#90 Bad Communication = Expensive

We hired a contractor to renovate our house. It's a pretty big job. We are changing all the flooring, the kitchen countertop, backsplash, and sink, complete redo of the main washroom, making new closets, stair railing, and light fixtures. 

Our original budget was $30,000 when we walked through a first viewing of the house, but that has quickly changed. Our first quote was $47,700, which we negotiated down to $46,000. But since work has started the additional costs have continued to roll in. Changing a window, $700. Adding more backsplash, new baseboards, and bathtub wall tiles start to add up. The grey paint we chose turned into grey-blue, so that cost another $220 to buy new paint. The total cost is now $48,520. Clearly way over budget, but these changes are absolutely necessary.

But the costs don't stop there, we had to buy our own light fixtures, and door handles, vanity and mirrors, dishwasher, and of course the not so perfect towel rack.

Bad Communication

** This image has nothing to do with the quality of the phone **

Bad Communication Is Expensive

My contractor's English is not the greatest. So sometimes when he asks me to buy something, he's not very clear on what it is I need to get. And I've never done this reno thing before so I don't know what questions to ask.

My contractor put an extra door where I did not expect a door to be and this required an extra door handle. The wholesaler I bought the door handles from previously is an hour drive away, and since I don't have a car it's quite inconvenient for me to buy another one.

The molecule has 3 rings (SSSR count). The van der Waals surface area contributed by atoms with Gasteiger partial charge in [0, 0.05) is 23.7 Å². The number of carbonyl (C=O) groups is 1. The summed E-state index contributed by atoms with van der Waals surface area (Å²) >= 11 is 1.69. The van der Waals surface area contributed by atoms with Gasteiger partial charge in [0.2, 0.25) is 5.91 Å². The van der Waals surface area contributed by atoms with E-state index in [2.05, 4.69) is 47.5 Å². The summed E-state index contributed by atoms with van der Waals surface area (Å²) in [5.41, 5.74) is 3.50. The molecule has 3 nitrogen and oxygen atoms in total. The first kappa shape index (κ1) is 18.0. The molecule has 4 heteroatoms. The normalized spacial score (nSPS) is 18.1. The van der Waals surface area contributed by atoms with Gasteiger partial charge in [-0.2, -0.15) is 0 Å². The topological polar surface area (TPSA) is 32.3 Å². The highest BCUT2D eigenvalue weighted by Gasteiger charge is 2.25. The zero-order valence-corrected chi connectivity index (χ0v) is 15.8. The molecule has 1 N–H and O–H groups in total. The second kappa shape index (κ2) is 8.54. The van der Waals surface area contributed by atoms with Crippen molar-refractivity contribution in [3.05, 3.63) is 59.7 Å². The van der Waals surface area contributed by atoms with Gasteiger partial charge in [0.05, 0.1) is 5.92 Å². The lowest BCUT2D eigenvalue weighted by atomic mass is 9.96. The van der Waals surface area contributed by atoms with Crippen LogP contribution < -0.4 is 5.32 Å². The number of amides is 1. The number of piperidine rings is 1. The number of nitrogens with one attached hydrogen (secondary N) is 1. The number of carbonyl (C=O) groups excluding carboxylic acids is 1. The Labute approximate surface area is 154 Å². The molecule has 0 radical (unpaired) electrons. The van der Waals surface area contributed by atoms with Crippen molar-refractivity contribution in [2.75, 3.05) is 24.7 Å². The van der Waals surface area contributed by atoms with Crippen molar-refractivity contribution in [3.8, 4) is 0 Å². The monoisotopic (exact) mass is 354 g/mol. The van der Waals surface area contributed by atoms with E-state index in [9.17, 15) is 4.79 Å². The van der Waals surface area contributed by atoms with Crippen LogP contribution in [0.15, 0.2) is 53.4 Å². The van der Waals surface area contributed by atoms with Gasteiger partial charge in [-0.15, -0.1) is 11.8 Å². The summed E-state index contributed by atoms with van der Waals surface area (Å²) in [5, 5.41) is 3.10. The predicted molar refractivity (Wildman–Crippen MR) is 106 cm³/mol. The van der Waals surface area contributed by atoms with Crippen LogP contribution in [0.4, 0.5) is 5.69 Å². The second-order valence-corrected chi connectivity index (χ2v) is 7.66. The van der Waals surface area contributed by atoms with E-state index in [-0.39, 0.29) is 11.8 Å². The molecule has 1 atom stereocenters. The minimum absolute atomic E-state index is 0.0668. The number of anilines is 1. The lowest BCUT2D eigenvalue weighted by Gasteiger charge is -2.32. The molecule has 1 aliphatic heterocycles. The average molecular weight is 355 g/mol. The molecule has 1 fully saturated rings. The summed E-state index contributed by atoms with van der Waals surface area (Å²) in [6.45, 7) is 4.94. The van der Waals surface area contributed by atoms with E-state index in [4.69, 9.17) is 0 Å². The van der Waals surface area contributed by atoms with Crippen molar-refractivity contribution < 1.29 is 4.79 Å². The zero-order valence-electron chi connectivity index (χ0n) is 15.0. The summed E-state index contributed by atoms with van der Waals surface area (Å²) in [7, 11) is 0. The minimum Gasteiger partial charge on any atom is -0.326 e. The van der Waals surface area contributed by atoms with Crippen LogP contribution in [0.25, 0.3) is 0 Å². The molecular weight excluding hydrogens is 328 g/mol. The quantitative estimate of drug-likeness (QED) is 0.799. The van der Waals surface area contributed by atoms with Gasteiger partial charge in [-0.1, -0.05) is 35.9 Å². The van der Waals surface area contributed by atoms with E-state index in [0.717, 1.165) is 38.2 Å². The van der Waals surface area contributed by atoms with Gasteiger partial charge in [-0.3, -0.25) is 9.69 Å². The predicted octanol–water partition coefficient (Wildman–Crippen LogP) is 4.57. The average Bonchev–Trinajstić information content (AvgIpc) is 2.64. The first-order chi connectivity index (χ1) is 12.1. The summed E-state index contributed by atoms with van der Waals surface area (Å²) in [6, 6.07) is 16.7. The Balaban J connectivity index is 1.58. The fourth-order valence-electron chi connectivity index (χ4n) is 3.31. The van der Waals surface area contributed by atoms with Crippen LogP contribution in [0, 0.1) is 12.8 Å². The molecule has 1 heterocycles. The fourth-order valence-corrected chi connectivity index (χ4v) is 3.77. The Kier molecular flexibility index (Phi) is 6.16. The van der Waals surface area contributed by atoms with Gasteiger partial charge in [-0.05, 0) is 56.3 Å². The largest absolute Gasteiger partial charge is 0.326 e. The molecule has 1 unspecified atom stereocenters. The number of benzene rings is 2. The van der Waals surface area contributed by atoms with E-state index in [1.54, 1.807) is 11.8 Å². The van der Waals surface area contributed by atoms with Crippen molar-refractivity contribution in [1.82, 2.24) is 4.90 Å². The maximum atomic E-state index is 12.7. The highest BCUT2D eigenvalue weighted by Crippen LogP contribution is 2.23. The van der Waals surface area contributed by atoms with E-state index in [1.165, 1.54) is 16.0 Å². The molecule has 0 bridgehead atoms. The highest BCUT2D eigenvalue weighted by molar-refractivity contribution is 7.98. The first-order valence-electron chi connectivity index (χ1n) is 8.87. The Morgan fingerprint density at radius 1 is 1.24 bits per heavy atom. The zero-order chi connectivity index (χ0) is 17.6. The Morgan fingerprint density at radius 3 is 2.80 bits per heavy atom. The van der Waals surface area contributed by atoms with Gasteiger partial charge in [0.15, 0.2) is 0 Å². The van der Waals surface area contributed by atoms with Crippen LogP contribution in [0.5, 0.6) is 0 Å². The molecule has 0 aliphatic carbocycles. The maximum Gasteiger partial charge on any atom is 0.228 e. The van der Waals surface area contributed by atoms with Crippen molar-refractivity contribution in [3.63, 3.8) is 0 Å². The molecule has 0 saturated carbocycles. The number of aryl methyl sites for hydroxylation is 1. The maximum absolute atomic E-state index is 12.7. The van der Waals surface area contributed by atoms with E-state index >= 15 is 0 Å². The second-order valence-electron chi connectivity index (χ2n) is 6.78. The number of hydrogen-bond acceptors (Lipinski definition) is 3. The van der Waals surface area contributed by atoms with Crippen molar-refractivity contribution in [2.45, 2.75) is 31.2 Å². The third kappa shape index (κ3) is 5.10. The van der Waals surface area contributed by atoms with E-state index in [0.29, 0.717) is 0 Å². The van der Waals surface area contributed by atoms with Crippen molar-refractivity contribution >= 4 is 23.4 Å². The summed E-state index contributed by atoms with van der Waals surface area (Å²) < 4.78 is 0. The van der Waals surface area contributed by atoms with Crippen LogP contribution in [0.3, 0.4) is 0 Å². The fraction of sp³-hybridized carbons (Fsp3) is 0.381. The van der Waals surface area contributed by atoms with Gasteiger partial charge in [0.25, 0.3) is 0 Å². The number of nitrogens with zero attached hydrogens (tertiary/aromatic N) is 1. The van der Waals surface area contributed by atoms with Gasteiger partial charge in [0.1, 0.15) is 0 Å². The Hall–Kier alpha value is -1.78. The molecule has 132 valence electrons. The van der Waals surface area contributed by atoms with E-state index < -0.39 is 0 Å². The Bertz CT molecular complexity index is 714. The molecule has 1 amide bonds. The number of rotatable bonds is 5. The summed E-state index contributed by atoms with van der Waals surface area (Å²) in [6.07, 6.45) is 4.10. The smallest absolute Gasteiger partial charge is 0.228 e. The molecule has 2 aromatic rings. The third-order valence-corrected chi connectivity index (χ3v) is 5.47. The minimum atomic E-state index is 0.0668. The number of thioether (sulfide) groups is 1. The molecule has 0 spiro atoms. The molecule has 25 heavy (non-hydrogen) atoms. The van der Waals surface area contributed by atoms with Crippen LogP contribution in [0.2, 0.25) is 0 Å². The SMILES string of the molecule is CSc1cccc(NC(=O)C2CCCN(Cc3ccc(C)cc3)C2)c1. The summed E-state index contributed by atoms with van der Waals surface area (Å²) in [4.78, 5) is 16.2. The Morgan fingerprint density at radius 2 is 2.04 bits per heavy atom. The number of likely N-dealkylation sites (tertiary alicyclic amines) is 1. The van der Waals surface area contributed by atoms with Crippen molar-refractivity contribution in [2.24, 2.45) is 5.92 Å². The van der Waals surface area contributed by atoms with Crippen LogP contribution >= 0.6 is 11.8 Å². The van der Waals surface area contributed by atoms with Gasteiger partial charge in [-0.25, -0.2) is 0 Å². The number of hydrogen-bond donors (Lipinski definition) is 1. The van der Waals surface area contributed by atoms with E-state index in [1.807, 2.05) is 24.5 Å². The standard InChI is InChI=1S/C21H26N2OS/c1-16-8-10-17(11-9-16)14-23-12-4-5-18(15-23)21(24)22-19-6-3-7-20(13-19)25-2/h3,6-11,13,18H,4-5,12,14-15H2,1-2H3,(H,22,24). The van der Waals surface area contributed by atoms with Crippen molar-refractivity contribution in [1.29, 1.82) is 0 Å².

So I ordered the door handle online from a different wholesaler, but the shipping cost was as much as the product cost. I figured it would be ok to pay to make sure all the door handles are the same in the house. 

My contractor called me today and told me I ordered the wrong door handle. He needs a passage door handle, not a dummy door handle. I'm pretty peeved about this since I can't return the dummy door handle without incurring more cost than it's worth to me in a refund. And now the new door handle is going to cost me $60 including the $20 for shipping.

Ok, rant over.

Moral of the story.

1. Bad communication is expensive.

2. Learn from doing and don't make the mistake again. Learn to ask the right questions. 


I'm reading a book called Switch By Chip and Dan Heath, in it is a story that goes like this.

In the 1960's, an executive at IBM made a decision that ended up losing the company $10 million (about $70 million in 2009 dollars). The CEO of IBM, Tom Watson, summoned the offending executive to his office at corporate headquarters. The journalist Paul B. Carroll described what happened next:

As the executive cowered, Watson asked, "Do you know why I've asked you here?"

The man replied, "I assume I'm here so you can fire me."

Watson looked surprised.

"Fire you?" he asked. "Of course not. I just spent $10 million educating you."


Thankfully my education only cost $40. But in life, there are lots of lessons like this where your mistakes cost money. As long as you learn a lesson from your mistakes and grow because of it, the mistake isn't all that bad.


Save Money Retire Early is written by Jon Lo, a barely 30 something Chartered Financial Analyst. I believe anyone can be rich or poor, it's what you save that makes the difference.

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